The dashes fix an ambiguity problem. 12031102? Nov 2, 1203 or Dec 3, 1102 or March 12, 1102. It's very, very rare to find YYYY-DD-MM. So if you're interpreting human generated dates, the dashes pretty much force YYYY-MM-DD. And YYYY-M-D is easily interpreted as a bonus.
As others have noted, file names really, really want to be in numeric, YYYY-MM-DD order. Take note when you supply your users the file name when they download from you!
Aside from Serbia during the Yugoslavian break up, have sanctions ever been effective?
They have certainly been ineffective. Castro/Cuba comes to mind. NK comes to mind. Iran comes to mind. Iraq comes to mind. The Soviet Union comes to mind.
I've always wondered whether sanctions were something championed by closet Marxists in the US government. Incompetents, that is. Never ascribe to malice ...
Oh, sanctions *do* give the sanction-ee an excuse - someone to blame. The OP's list of excuses for Venezuela's condition may have missed a minor detail or two, after all.
Sign of a civilization in decline?
And, from a group (Reg readers) who purport to be technologically adept?
Here's a use case I put some work in to in 1990: Language learning. Consider how nice it would be if, when you're learning a language, you heard your own voice, as you hear yourself, speaking with a native accent in the new language.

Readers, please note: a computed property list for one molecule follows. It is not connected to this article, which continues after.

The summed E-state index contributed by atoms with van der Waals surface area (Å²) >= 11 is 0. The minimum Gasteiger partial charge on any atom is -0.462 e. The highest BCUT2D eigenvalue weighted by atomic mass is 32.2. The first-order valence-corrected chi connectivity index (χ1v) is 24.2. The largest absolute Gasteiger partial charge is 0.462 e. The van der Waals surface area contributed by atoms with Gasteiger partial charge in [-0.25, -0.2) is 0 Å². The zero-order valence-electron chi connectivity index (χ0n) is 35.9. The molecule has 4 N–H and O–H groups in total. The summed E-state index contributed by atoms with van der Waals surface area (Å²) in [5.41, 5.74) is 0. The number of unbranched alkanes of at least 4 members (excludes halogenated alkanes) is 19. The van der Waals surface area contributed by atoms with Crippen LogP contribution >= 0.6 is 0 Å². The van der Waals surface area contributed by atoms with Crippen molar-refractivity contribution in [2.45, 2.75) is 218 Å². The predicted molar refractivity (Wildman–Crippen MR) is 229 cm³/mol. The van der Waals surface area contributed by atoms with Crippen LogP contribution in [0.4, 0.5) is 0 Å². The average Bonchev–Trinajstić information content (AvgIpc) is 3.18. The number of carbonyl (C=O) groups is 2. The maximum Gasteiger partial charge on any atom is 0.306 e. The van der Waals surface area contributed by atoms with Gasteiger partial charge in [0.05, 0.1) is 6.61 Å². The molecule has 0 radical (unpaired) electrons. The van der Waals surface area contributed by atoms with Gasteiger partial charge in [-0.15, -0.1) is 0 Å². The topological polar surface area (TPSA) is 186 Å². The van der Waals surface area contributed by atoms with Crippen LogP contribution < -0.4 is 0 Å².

Fellow reader, stop watching Hollywood post-apocalyptic zombie junk and channel your inner entrepreneur. You can come up with good uses for this tech.
First question would be, "How many users think they have been charged for WIFI?"
Second question would be, "How many users think they are using WIFI, when, in fact, they were using cell data?"
Subtract answer #2 from #1 before paying lawyers to class-action themselves to a paycheck.
From the Tesla report:
Additionally, because Tesla is the only participant in the program that has a fleet of hundreds of thousands of customer-owned vehicles that test autonomous technology in “shadow-mode” during their normal operation ..., Tesla is able to use billions of miles of real-world driving data to develop its autonomous technology. In “shadow mode,” features run in the background without actuating vehicle controls in order to provide data on how the features would perform in real world and real time conditions. This data allows Tesla to safely compare self-driving features not only to our existing Autopilot advanced driver assistance system, but also to how drivers actually drive in a wide variety of road conditions and situations.
Put another way, Tesla is Big-Brothering their cars and can conduct a Delphi Poll on what a good driver does in very, very many circumstances.
Read through these reports. In particular, Waymo and Cruise. They are logging the most miles and their trend is clear. The latest reported months have a lot more miles and a lot fewer disengagements.
Cruise notes why they drive in Frisco instead of other places: It's a harder environment than suburbia or highways, so they learn faster.
Remember, these guys *want* disengagements. Each disengagement can be gone over like an airliner crash. Replayed millions of times, varying the parameters. When you run out of disengagements, you have a problem learning, don't you?